Subject: RE: an alarming message
From: Steve McGrane (firstname.lastname@example.org)
Date: Mon Jan 08 2001 - 05:56:52 MST
Darrin is right, out of the box, almost all (hoping) Linux servers are very
vulnerable. There are several ways to close this down, and "linuxconf" is
probably the easiest way.
Look for "Control Service Activity" and you will get a good idea of what
services are running and what aren't. You can turn off most of the services
that start with an "r" as well as portmap and nfsd if you aren't sharing
files through nfs.
A good document for further research is:
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From: Darrin Tams [mailto:email@example.com]
Sent: Sunday, January 07, 2001 11:20 PM
Subject: Re: an alarming message
I recieve that all the time from a Terminal Server on our network for some
library terminals. From the research I did on it, it is a harmless
configuration somewhere on your network (probably a Mainframe Server and
terminal host system on your network (Server Service)) broadcassting out a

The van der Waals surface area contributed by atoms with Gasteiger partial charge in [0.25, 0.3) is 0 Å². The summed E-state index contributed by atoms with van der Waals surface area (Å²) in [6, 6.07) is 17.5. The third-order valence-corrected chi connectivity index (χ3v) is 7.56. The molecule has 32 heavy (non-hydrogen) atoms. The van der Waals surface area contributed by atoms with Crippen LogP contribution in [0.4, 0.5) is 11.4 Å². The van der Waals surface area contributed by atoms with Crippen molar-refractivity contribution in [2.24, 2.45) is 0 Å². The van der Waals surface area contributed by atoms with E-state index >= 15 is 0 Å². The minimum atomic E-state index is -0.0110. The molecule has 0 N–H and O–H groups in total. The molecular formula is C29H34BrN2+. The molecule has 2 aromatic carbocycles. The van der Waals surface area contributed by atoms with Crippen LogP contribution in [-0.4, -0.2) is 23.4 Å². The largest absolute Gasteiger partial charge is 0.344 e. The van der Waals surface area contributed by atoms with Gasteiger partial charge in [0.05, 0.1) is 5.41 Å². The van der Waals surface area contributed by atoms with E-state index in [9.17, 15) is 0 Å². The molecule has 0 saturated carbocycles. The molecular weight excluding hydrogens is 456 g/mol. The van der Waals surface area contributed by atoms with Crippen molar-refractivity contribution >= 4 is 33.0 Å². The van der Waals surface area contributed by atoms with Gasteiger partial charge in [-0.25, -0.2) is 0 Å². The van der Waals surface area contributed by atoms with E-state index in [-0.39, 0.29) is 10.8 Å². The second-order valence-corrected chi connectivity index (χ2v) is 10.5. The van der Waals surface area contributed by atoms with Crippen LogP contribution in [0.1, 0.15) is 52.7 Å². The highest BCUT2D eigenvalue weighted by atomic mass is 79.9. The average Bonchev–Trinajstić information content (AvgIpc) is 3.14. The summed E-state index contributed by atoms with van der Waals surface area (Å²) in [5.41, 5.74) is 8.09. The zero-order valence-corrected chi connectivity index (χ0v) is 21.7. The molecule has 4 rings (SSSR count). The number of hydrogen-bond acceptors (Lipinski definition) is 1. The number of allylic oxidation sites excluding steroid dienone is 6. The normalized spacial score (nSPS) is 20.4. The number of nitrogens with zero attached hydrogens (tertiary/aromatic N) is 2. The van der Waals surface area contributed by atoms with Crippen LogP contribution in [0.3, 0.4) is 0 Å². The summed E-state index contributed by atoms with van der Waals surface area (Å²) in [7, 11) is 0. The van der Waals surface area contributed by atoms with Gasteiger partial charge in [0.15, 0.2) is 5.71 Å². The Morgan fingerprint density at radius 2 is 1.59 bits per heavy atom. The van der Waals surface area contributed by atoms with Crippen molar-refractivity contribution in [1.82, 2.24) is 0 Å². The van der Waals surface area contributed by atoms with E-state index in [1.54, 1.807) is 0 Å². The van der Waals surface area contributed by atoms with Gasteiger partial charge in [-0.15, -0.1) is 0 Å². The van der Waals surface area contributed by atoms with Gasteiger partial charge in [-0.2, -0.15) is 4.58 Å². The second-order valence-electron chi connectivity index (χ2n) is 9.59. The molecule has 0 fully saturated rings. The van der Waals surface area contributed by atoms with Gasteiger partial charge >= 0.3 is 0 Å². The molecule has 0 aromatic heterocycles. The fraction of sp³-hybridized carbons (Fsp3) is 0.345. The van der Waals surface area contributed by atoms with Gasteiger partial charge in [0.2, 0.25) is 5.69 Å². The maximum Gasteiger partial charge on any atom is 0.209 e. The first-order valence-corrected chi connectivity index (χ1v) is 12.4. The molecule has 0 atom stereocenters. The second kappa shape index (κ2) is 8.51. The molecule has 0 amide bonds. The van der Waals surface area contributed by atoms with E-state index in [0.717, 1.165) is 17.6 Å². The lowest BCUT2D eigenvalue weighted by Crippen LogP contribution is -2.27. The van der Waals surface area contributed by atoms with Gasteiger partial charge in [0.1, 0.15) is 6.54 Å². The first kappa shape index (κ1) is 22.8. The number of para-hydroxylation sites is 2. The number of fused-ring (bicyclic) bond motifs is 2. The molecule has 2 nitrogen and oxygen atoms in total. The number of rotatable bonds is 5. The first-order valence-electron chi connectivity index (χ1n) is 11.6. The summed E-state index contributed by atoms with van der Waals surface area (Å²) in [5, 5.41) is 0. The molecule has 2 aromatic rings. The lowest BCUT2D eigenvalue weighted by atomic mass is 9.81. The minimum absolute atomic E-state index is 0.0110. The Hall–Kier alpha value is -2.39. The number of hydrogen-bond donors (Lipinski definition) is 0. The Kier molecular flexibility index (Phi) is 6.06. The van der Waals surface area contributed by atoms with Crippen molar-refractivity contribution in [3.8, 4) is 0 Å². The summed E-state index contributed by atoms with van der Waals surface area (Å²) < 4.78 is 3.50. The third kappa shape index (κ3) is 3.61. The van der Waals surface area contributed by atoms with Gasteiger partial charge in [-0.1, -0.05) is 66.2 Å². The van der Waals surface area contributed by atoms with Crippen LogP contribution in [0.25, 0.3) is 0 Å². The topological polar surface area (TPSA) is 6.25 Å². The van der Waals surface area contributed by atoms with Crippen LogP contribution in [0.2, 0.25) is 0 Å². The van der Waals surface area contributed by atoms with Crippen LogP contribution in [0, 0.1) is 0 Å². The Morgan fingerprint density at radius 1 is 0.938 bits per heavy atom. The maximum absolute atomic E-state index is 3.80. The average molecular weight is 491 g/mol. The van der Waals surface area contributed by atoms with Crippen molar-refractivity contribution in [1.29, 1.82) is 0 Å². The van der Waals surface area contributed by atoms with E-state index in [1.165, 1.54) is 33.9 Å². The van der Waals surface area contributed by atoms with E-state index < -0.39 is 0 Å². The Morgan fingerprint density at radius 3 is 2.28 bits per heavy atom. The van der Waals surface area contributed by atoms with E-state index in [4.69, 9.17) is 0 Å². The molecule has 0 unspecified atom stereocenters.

request to see if it's host is there. At one time I figured out which
service was listening for this on Linux (consequently replying and resulting
with the error message) but then made some changes which must have turned it
back on. I had forgoten which service it was and since then I just let it
Find out who/what is using that IP and you'll know weather or not it is a
harmless server connfiguration trying to talk to another computer or a
trouble user out to get you.
----- Original Message -----
From: "Gawain Reifsnyder" <firstname.lastname@example.org>
Sent: Saturday, January 06, 2001 7:51 PM
Subject: an alarming message
> I noticed this in my /var/log/messages:
> 184.108.40.206 sent an invalid ICMP error to a broadcast.
> It also was waiting for me on the login screen of our YDL machine
> when I went to log in.
> Was somebody trying to pull some funny business with the server?
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This archive was generated by hypermail 2a24 : Mon Jan 08 2001 - 06:01:46 MST